The first driverless cars will be rented, not sold—that has major implications.
Crash reports could provide an early warning system
At least one state has taken an important step in this direction: California requires companies testing driverless cars to report every time their vehicle gets into a crash. This requirement has produced a steady stream of data about how companies in California are performing.
But most states lack rules like this—in part because competition to attract self-driving car companies has led to a race to the bottom in state safety rules. That includes Arizona and Pennsylvania, two states where Uber has done extensive testing.
In these states, we don’t hear about driverless car crashes unless someone involved tells the media about it. This means that we tend to hear about the most spectacular crashes—like a 2017 incident in Tempe where an Uber vehicle rolled over. But the public has no way of knowing how many other crashes might have occurred that didn’t attract the attention of the media.
For example, last month an Uber car slammed into the side of another vehicle in Pittsburgh, Pennsylvania. The driver of the other car talked to a Pittsburgh television station, which did a segment on the evening news. We noticed that story and did our own reporting on the incident.
It wasn’t the biggest story by any means. No one was seriously injured, and it looks like Uber may not have been legally at fault. But if the other driver, Jessica McLemore, hadn’t told local television stations about it, it’s likely the public wouldn’t have heard about it at all.
Were there other minor crashes in the months before Herzberg’s death—crashes that could have hinted at problems with Uber’s self-driving technology? No one outside of Uber headquarters knows, and that’s a problem. A nationwide reporting system like the one in California would make sure the public knows every time a crash like this occurs. And while California’s system is better than nothing, there’s a lot of room for improvement.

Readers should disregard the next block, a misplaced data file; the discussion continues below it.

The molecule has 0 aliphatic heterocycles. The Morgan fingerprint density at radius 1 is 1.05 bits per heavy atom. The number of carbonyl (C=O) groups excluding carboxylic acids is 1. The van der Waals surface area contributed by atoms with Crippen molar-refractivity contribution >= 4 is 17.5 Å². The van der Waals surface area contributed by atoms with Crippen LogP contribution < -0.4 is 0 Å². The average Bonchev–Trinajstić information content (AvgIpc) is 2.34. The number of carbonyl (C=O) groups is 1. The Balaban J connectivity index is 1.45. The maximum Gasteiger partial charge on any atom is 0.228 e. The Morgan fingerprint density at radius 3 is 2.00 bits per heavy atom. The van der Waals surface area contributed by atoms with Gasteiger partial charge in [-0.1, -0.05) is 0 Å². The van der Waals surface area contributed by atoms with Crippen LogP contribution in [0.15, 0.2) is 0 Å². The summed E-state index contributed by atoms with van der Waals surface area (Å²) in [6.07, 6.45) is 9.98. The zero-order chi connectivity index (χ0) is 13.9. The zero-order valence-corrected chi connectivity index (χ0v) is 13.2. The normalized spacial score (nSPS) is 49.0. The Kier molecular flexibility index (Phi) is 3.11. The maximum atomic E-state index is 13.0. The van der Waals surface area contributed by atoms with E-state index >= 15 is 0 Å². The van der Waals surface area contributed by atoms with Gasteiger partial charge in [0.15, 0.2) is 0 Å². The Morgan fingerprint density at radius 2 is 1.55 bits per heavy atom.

Self-driving car companies gather data about every minute a self-driving car is on the road—data they later load into simulators to test future iterations of the driverless car software. An improved reporting system could require companies to release a lot more data—including video and sensor data—from the seconds before every crash. Independent experts could then examine the data and decide for themselves whether a self-driving vehicle’s behavior contributed to a crash.
We saw how significant this kind of disclosure can be in the Herzberg case. Before the release of the video, we heard from Tempe police chief Sylvia Moir that Uber was “likely” not at fault because Herzberg “came from the shadows right into the roadway.” Once the video was released, however, it became clear that this description was misleading. Even if cameras hadn’t picked Herzberg up, the car’s lidar and radar sensors clearly should have. The debate over Herzberg’s death became far more productive once the public had a chance to see the evidence first-hand.